(Image via Movie Poster Shop)
(Image via Movie Poster Shop)

Jenny Brooks (Salome Jens) is an emotionally scarred young woman. After spending her childhood with an abusive father who beat both her and her mother, Jenny has become mute. She has also begun turning to men for validation and affection, much to the dismay of her religious mother.

Paul Strand (George Hamilton) is a preacher who seems to be able to heal people through faith, and through miracles. Jenny and her mother visit him one night, and before a large and enthusiastic crowd, Jenny’s voice returns.

Genuinely inspired and transformed by the experience, Jenny decides to use her new voice to speak the Lord’s praises, joining up with Paul’s troupe of traveling Evangelists. She quickly becomes friends with Ben (Henry Jones) and Mollie Hays (Joan Blondell), but evokes the jealousy of Paul’s vindictive wife (Mercedes McCambridge).

Paul Wendkos directs 1961’s Angel Baby, based on the novel Jennie Angel by Elsie Oakes Barber.

Angel Baby begins with some unusual opening text:

“This is the story of an Evangelist named Jenny Angel who was moved by true faith and sincere belief. It is not the story of all Evangelists for there are those who are venal and unscrupulous and who trade on the faith of others to their own wicked ends. We believe that each person has a right to worship according to his or her own conscience but that this freedom of religion is not license to abuse or mislead the faith of honest people. In order to prevent any possible confusion, we urge that you consider carefully this picture’s suitability for viewing by impressionable children.”

I was surprised by this text as I began the film, having expected a simple melodrama of a woman being healed and then using that healing to preach to others, based on what little I knew of it. Before long I saw the necessity of the “warning.” Jenny is, as the text states, a genuinely good and faithful person. Paul is also very sincere in his devotion to his beliefs. The same can’t be said for the rest of the troupe, or the other folks Jenny gets mixed up with as time passes.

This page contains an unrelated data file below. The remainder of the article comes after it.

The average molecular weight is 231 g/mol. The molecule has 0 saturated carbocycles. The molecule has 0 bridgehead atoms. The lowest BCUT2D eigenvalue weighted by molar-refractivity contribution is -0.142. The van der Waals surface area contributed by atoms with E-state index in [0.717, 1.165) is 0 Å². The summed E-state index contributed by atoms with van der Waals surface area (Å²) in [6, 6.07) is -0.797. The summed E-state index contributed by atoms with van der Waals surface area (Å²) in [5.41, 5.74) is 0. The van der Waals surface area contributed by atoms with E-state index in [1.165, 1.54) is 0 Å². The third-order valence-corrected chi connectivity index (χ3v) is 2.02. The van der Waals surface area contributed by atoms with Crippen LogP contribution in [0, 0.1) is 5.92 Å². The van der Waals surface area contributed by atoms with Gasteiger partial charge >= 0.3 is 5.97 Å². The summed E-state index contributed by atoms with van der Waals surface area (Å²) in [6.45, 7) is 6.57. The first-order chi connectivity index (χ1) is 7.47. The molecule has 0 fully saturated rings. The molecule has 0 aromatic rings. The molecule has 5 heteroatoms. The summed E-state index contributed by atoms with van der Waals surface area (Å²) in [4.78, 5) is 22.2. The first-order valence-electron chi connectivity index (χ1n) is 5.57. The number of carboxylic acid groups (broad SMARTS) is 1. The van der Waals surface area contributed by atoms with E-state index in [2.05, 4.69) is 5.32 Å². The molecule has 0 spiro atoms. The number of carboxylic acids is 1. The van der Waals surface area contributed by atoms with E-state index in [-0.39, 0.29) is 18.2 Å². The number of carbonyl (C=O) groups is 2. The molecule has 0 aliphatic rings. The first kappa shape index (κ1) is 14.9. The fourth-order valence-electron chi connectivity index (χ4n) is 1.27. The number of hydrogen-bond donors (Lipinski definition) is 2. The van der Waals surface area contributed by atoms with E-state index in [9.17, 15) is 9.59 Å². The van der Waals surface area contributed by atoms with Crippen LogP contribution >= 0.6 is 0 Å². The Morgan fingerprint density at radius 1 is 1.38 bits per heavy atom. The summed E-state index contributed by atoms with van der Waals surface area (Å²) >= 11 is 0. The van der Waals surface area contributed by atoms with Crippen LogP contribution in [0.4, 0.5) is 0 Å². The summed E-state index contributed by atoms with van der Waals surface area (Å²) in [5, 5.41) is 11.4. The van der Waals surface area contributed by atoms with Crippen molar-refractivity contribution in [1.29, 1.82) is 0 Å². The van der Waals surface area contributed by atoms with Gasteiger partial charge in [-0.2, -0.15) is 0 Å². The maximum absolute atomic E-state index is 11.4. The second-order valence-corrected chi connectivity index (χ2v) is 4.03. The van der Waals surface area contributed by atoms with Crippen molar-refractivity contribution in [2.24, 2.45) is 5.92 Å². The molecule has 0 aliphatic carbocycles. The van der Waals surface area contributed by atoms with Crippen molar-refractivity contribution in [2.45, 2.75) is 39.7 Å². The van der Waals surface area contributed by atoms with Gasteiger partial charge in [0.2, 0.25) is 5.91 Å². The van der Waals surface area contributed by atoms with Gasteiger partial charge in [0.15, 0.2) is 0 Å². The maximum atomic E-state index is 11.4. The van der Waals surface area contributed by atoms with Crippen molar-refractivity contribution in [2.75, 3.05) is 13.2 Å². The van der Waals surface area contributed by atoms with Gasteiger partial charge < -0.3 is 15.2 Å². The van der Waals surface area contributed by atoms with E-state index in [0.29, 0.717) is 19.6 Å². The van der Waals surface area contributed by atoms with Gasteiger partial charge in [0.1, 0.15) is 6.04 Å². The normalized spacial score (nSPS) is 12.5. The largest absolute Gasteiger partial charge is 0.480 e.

While some of the Evangelists are well-intentioned, some of them are blatantly taking advantage of those in need of hope and help. Others outside of the troupe react in varied manner to Jenny’s healing and her decision to join the troupe. With those few sincerely faithful characters, the film doesn’t lean too far in favor of or in opposition to Evangelism, which leaves the viewer with a lot to think about. I can also see why the film wouldn’t be recommended for “impressionable children,” beyond its exploration of religion.

(Image via I Love Vintage Actresses)
(Image via I Love Vintage Actresses)

As for the quality of the picture, the performances are hit or miss. I didn’t find George Hamilton very impactful; my interest in his character’s journey came solely from the script rather than his efforts. Mercedes McCambridge overacts at times but is suitable to the melodramatic side of the film. Salome Jens is alright in her role of Jenny, but like Hamilton is not too memorable. Joan Blondell is a highlight of the supporting cast as the often-drunk but good-hearted Mollie.

On the plus side, along with fine supporting performances, the script is an interesting one, and the film is very well-photographed. I didn’t love Angel Baby, but I would recommend it to those interested in films about religion.